TECH::Why I prefer NAS over SAN (and why you might, too!)

2000px-Human-folder-remote-nfs.svgWhen thinking of NAS in relation to SAN, it’s just hard to say one is better than the other any more. How does one quantify something like that as “better” in today’s modern abstracted datacenter?

As a Technical Marketing Engineer for NFS, I could certainly think of reasons NAS is better, but even I could make a valid argument for SAN in some instances. Datacenters are not one-size-fits-all and not every nail uses the same hammer.

It’s another classic case of “it depends.”


For instance, if your workload uses a single server/cluster and doesn’t need to be accessed by multiple clients at the same time, doesn’t need to worry about ACLs and doesn’t need to be client-agnostic, then SAN might make more sense. But what about NAS?

Wait, aren’t SAN and NAS the same thing?

SAN and NAS are often confused with each other, given they use the same subset of letters in their acronyms and that the general concept is the same – accessing data over a network. In fact, when I’ve asked the question in interviews, people often stumble over what the difference between the two is, and instead, offer the acronym definitions.

SAN = Storage Area Network
NAS = Network Attached Storage

At the surface, they certainly don’t sound very different. However, there are many differences between the two.

So, why do I prefer NAS over SAN?

Find out at!

TECH:: Data ONTAP 8.2.3P3 is now available!

Check it out!

Why Is The Internet Broken?

Data ONTAP 8.2.3P3 has been released. As the NFS TME at NetApp, I am pretty stoked. Get it here:

This is an update to both 7-Mode and clustered Data ONTAP. Keep in mind that minor releases (such as 8.2.x) are immediately considered GA, so there is no RC for minor releases. They are essentially patch rollups with minimal new features.

The update contains:

  • Name services resiliency improvements (both modes)
  • SAN resiliency improvements
  • New platform support
  • NSE support for SnapLock in 7-Mode
  • Storage and Disk health monitoring services
  • Role-based access for SnapMirror in clustered Data ONTAP
  • New PAM card support
  • Windows NFSv3 client support for clustered Data ONTAP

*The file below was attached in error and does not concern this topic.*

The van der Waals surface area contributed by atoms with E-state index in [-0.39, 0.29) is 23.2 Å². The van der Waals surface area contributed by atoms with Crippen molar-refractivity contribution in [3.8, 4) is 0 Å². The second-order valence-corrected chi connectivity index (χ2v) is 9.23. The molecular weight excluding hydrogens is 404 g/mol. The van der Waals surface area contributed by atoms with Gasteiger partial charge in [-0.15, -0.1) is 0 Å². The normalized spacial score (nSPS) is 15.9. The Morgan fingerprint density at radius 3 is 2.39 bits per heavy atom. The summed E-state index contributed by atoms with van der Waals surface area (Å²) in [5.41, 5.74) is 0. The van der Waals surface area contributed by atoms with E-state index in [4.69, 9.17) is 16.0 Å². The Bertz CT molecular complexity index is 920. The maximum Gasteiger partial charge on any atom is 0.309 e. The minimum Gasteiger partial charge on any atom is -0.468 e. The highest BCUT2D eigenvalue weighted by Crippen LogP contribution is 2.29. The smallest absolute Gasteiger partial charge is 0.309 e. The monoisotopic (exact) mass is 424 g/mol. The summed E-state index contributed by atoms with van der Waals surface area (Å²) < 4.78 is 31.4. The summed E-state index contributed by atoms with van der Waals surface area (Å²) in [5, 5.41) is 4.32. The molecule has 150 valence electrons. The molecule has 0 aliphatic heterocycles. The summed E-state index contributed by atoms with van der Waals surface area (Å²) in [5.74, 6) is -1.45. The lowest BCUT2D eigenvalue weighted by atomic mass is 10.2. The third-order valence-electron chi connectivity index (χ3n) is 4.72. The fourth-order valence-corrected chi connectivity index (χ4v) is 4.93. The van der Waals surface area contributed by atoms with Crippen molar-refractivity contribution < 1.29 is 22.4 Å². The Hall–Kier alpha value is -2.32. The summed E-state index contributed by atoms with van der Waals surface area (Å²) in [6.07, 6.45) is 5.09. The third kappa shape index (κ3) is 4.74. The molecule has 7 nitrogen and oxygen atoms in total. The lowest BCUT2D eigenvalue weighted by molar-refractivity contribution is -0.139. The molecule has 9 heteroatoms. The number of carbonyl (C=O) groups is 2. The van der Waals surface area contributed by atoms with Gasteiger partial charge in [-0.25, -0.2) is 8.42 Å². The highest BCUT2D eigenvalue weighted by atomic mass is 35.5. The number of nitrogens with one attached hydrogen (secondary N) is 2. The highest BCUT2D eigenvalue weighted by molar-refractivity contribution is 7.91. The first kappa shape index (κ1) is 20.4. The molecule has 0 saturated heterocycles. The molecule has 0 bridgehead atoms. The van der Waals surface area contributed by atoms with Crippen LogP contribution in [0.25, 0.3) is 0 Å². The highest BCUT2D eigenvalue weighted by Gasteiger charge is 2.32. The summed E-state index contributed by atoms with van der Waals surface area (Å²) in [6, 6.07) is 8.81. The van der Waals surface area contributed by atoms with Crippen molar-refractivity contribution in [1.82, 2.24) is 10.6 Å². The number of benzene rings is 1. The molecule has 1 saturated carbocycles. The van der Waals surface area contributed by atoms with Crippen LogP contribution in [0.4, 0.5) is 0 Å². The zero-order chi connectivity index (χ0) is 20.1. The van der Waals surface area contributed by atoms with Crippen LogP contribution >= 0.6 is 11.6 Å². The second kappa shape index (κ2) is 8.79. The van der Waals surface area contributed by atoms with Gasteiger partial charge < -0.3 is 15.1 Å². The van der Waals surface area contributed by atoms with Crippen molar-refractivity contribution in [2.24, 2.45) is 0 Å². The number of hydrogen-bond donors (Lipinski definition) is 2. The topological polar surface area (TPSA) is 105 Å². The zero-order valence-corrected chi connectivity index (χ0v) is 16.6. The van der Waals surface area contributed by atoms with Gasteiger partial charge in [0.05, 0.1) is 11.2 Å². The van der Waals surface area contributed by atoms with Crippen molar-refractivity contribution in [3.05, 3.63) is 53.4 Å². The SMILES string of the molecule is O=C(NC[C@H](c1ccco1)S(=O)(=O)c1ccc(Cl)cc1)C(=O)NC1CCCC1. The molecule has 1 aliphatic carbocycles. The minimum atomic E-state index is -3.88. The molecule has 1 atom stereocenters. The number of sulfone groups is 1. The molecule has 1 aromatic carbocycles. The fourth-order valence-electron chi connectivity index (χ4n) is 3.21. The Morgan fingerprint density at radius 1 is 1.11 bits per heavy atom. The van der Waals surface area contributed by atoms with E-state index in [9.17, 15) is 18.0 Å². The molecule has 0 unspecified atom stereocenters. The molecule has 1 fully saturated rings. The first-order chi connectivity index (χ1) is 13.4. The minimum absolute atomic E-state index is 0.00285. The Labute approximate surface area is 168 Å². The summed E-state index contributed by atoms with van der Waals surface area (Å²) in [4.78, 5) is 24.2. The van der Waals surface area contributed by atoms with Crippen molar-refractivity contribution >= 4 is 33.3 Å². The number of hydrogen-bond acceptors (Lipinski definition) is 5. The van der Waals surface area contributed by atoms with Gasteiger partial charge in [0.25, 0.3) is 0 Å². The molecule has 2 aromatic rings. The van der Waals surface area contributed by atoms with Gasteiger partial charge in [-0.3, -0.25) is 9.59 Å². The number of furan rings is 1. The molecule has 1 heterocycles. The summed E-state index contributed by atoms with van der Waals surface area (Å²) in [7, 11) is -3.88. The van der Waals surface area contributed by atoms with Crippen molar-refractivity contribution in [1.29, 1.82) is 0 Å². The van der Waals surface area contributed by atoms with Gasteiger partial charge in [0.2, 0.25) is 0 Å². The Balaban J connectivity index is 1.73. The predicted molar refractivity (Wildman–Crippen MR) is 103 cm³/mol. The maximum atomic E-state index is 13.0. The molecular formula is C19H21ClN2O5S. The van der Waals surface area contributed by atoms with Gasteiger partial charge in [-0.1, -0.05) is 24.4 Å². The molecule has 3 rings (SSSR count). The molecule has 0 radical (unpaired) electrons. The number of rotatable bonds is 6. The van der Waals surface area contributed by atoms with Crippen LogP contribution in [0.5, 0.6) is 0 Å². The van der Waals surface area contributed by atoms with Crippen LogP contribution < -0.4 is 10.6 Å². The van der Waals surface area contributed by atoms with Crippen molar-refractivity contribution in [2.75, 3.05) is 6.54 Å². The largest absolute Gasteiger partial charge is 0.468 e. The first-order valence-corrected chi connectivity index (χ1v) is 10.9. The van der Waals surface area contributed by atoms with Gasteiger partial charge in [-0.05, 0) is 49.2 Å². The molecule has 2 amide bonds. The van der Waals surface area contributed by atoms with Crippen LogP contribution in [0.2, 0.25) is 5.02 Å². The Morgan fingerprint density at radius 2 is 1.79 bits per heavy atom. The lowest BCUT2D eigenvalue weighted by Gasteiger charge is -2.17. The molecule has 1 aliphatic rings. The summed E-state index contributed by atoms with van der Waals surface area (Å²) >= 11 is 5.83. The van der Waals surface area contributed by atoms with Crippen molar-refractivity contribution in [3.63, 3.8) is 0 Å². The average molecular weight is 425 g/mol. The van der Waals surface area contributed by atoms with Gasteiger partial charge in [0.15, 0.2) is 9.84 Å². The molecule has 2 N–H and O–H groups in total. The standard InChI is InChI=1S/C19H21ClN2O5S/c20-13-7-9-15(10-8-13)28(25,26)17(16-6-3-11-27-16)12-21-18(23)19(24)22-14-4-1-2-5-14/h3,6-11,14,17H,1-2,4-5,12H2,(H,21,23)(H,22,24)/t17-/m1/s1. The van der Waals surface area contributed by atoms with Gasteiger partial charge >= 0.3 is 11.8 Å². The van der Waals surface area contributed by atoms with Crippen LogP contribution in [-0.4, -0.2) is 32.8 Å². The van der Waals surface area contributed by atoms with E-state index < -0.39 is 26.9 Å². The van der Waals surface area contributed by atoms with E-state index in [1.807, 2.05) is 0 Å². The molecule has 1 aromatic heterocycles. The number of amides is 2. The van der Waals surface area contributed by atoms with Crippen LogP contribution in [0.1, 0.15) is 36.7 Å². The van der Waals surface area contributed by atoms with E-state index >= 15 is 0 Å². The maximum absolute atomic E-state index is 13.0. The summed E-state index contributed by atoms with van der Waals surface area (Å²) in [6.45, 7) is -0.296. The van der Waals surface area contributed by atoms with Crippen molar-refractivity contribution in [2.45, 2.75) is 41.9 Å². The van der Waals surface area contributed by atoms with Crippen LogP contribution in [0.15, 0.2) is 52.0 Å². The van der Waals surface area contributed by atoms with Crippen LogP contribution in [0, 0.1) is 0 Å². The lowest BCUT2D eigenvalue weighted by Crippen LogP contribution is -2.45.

If you are running NAS and are already on a 8.2.x release, UPGRADE AS SOON AS POSSIBLE. Lots of good NAS features/fixes for both 7-mode and cDOT.

If you are on a 8.1.x or prior release, consider/plan on upgrading, as it will be…

View original post 1,512 more words

TECH::How to set up Kerberos on vSphere 6.0 servers for datastores on NFS

For a more in-depth, updated version:

Kerberize your NFSv4.1 Datastores in ESXi 6.5 using NetApp ONTAP

In case you were living under a rock somewhere, VMWare released vSphere 6.0 in March. I covered some of my thoughts from a NFS perspective in vSphere 6.0 – NFS Thoughts.

In that blog, I covered some of the new features, including support for Kerberized NFS on vSphere 6.0. However, in my experience of setting up Kerberos for NFS clients, I learned that doing it can be a colossal pain in the ass. Luckily, vSphere 6.0 actually makes the process pretty easy.

TR-4073: Secure Unified Authentication will eventually contain information on how to do it, but I wanted to get the information out now and strike while the iron is hot!

What is Kerberos?


I cover some scenarios regarding securing your NFS environment in “Feeling insecure about NFS?” One of those I mention is Kerberos, but I never really go into detail about what Kerberos actually is.

Kerberos is a ticket-based authentication process that eliminates the need to send passwords over the wire in text format. Instead, passwords are stored on a centralized server (known as a Key Distribution Center, or KDC) that issues tickets to grant tickets for access. This is done through varying levels of encryption, which is controlled via the client, server and keytabs. Right now, the best you can do is AES, which is the NIST standard. Clustered Data ONTAP 8.3 supports both AES-128 and AES-256, by the way. 🙂

However, vSphere 6.0 supports only DES, so…

Again,  TR-4073: Secure Unified Authentication covers this all in more detail than you’d probably want…

Kerberize… like a rockstar!


In one of my Insight sessions, I break down the Kerberos authentication process as a real-world scenario, such as buying a ticket to see your favorite band.

  • A person joins a fan club for first access to concert tickets
    • Ticket Granting Ticket (TGT) issued from Key Distribution Center (KDC)
  • A person buys the concert ticket to see their favorite band
    • TGT used to request Service Ticket (ST) from the KDC
  • They pick the ticket up at the box office
    • ST issued by KDC
  • They use the ticket to get into the concert arena
    • Authentication
  • The ticket specifies which seat they are allowed to sit in
    • Authorization; backstage pass specifies what special permissions they have

Why Kerberos?

One of the questions you may be asking, or have heard asked is, “why the heck do I want to Kerberize my NFS datastore mount? Doesn’t my export policy rule secure it enough?”